YPE Dubai & Abu Dhabi – visit of Shams 1 – 100MW CSP project

(pictures of the visit available at http://ypenergy.org/dubai-abu-dhabi/?p=229)

 

Visiting Shams 1
YPE Dubai & Abu Dhabi chapter organized a site visit to Shams 1 on Saturday December 15th, 2012. The visit was a unique opportunityto observe the final stages of constructing MENA’s first and one of the world’s largest Concentrated Solar Power (CSP) plant. Shams 1, the region’s first utility scale solar power plant, is developed by a special vehicle company called Shams Power Company, 60% of which is owned by MASDAR, with the remaining share split between France’s TOTAL and Spain’s solar-giant ABENGOA.

Having the chance to visit Shams 1 was truly an exciting opportunity to the 10 YPE members who were selected. The plant is located 6 km from Madinat Zayed, itself 120 km away from Abu Dhabi city. Members were coming from different parts of the country to attend this site visit and car sharing was organized to accomodate everyone. After a 3.5-hour drive the YPE visitors arrived at Shams 1 at around 2:30 PM.

The visitors were warmly welcomed by Shams Power Company representatives and were guided to the meeting room, where Engineer AbdulazizAl Obaidi, Senior Process Engineer at Shams 1, was scheduled to give the visitors a technical presentation about the plant.


Shams Presentation and Technical Aspects
Engineer Abulaziz confirmed that the construction of Shams 1 is complete and the plant is currently undergoing the final stages of commissioning. The plant is expected to transmit its first kWh to the main grid before the end of this year, with an official opening ceremony in the 1st quarter of 2013.
Technically, the plant utilizes Concentrated Solar Power (CSP)technology, as opposed to more traditional photovoltaic cells. CSP uses mirrors to concentrate the sun’s solar radiation on a central tube where a special Heat Transfer fluid (often oil) is heated. A heat exchanger is then used to transfer the heat to water to produce steam, which is then used to drive a turbine and generate electricity.
Some of the unique features of the Shams 1 include its use of a gas-powered booster-heater to increase the temperature of steam to 540 ̊ C to improve the turbine’s efficiency (figure 2). As a result, 82% of the heat content in the steam is from solar and 18% is from gas. Solar by itself would  generate up to 60 MW only.
Moreover, the plant has a gas-fired Heat Transfer Fluid boiler that allows the plant to generate electricity even when there is no solar radiation. Engineer Abulaziz insisted this will be occasionally used, however it is available in case ADWEA (Abu Dhabi Water and Electricty Authority) requested a specific electrical output while there is insufficient solar radiation to generate the required electricity.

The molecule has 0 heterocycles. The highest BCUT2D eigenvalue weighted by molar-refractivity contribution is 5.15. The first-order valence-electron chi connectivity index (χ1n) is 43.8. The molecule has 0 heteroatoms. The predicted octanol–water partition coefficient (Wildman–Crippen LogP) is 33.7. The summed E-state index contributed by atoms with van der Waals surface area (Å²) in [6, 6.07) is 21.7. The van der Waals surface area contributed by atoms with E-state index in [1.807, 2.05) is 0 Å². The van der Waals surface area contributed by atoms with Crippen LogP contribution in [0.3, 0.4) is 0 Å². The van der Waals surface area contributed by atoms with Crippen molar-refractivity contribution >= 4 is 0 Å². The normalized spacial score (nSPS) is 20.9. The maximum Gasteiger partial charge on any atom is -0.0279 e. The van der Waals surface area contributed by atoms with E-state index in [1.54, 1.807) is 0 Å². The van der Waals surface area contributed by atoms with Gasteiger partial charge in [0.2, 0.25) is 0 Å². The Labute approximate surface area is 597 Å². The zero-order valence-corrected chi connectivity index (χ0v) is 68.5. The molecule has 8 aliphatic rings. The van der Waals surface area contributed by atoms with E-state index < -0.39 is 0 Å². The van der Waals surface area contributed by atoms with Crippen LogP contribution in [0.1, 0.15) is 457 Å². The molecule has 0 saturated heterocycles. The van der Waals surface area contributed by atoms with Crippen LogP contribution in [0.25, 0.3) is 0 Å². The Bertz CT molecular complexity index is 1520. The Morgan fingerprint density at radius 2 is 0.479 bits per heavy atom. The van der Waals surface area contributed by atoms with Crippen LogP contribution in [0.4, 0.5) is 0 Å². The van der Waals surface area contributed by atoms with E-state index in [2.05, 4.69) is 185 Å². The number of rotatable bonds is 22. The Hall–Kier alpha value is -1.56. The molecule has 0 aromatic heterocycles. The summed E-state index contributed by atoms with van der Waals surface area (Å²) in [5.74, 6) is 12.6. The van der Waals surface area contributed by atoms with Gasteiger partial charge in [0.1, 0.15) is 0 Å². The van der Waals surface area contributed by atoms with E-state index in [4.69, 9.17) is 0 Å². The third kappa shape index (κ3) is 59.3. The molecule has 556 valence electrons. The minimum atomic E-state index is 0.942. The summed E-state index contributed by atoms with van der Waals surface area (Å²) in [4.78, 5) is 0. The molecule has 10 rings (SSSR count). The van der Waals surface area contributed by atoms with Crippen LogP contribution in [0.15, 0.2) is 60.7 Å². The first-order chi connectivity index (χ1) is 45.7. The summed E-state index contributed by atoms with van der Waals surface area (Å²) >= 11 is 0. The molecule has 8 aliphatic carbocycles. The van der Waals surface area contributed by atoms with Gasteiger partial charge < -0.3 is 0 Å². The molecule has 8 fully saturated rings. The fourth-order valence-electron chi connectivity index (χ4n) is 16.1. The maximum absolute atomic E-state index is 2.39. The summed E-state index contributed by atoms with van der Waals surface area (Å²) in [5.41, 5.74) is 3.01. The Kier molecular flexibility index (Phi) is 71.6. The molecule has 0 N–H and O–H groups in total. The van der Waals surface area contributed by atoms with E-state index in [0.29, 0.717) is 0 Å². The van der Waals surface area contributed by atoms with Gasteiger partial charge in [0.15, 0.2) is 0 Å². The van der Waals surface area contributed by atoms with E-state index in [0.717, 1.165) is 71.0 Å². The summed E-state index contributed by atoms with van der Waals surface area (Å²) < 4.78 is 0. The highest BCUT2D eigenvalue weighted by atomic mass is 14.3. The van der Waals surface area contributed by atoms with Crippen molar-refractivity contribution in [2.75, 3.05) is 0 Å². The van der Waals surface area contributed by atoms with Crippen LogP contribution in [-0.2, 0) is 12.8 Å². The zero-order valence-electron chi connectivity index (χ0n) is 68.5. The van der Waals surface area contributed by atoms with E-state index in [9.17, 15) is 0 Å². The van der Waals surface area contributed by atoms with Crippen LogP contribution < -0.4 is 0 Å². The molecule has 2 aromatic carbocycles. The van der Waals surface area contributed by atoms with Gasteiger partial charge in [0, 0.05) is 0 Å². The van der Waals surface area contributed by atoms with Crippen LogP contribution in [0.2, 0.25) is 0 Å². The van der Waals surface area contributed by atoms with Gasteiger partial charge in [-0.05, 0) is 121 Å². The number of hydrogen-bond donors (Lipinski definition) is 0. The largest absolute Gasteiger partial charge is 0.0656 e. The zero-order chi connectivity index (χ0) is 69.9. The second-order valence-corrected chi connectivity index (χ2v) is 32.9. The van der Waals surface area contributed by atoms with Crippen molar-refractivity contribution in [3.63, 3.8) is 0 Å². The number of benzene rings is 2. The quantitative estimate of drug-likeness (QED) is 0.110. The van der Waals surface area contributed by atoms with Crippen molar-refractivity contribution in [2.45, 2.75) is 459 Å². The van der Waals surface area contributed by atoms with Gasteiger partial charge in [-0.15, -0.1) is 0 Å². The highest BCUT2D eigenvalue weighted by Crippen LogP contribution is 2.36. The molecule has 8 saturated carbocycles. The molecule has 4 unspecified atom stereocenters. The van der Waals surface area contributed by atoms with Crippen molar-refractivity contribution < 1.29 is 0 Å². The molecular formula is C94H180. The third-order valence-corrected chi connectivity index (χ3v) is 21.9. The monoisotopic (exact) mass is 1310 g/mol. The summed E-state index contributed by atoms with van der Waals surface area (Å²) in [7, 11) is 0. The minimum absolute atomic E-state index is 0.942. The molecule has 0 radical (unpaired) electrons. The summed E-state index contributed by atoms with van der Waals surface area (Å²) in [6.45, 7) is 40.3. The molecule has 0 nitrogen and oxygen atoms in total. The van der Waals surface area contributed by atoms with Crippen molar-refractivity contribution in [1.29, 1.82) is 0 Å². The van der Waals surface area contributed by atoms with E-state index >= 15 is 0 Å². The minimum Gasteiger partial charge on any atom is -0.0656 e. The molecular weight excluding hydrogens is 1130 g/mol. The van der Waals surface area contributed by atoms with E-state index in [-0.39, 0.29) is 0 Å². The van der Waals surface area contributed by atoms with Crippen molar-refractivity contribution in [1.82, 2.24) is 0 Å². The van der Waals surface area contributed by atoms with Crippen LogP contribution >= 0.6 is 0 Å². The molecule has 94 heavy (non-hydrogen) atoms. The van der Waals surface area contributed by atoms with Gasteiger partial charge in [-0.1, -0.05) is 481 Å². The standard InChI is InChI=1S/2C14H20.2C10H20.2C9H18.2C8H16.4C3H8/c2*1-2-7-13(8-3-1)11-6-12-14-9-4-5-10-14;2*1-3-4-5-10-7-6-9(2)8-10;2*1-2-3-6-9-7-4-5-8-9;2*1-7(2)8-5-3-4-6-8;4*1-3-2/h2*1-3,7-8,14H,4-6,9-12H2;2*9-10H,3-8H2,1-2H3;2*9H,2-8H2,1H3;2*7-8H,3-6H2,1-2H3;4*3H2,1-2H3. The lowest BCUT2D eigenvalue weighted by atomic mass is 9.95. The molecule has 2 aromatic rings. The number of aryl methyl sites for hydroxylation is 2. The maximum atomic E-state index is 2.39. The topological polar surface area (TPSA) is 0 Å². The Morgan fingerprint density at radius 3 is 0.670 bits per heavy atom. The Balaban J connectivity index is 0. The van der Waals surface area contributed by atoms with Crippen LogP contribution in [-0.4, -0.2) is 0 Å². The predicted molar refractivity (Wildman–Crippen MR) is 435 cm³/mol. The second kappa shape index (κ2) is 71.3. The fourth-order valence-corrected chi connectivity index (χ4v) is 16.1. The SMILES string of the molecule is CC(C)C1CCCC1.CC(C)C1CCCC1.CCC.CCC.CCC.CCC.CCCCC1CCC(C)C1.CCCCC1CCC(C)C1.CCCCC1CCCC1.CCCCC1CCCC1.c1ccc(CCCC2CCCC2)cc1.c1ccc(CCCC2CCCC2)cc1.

All generated power will be transmitted to the main grid & procured by ADWEA. A Green Power Payment agreement is in place to pay Shams 1 a special tariff for generated electricity. ADWEA will shoulder a small share of the agreed tariff while the Abu Dhabi department of finance will cover the rest.

(in pictures: Figure 2: Explaining the working mechanism of the plant)

Shams 1 is expected to generate power for 1800 hours/year (yielding a capacity factor of 20%). The plant is expected to produce 180 GWh of electricity annually, enough to power 20,000 homes. That will reduce carbondioxide emissions by 170,000 tons annually, the equivalent of taking 150,000 cars of the roads every year. Shams 1 is a registered Clean Development Mechanism (CDM) project under the UN carbon trading system. The project will generate 170,000 carbon credits annually.
The mirrors in Shams 1 will be cleaned twice a week. Engineer Abulaziz explained that the norm is once a week, but the cleaning frequency has been increased to prevent loss of efficiency from the excessive dust in the region. Cleaning will be done using special vehicles designed for this purpose.

(in pictures: Figure 3: Vehicles cleaning mirrors in Shams 1

Shams Site Tour
Upon the completion of the very interesting presentation followed by an interactive Q&A session; the ten YPE enthusiasts were given an exclusive site tour to the Shams 1 project. The tour was guided by Engineer Abdulaziz and the visitors were given the chance to closely observe the rows of parabolic shaped mirrors that were sorted in “Loops” running in parallel into two different sections giving the arrangement its H-Shape.
The visitors were educated about the mechanical support system of the parabolic mirrors and were introduced to the procedure of single-axis tracking of the sun that ensures maximum utilization of sunligh.

(in pictures: Figure 4: Parabolic mirror and the central tube carrying the HeatTransfer Fluid)

The tour continued through the plant that has a total operation area of 2.5 Km², where the next stop was the Power Block. The visitors were able to track the process of converting solar radiation into heat starting from the modular distributed system and reaching the dual-fuel fired heater that is used to provide the required level of thermal energy. The tour continued to the stage where the booster heater came into use, the booster heater’s main function is to enhance the efficiency of the steam turbine by supplying further heating to the steam. The visitors could now visually witness the link between the booster heater and the steam turbine that drives the generator and connects to a nearby transformer that eventually ties in with the grid system.
The tour was completed with the assembly of the YPE visitors to take a group photo and share thoughts and ideas about the intriguing Shams 1 Project.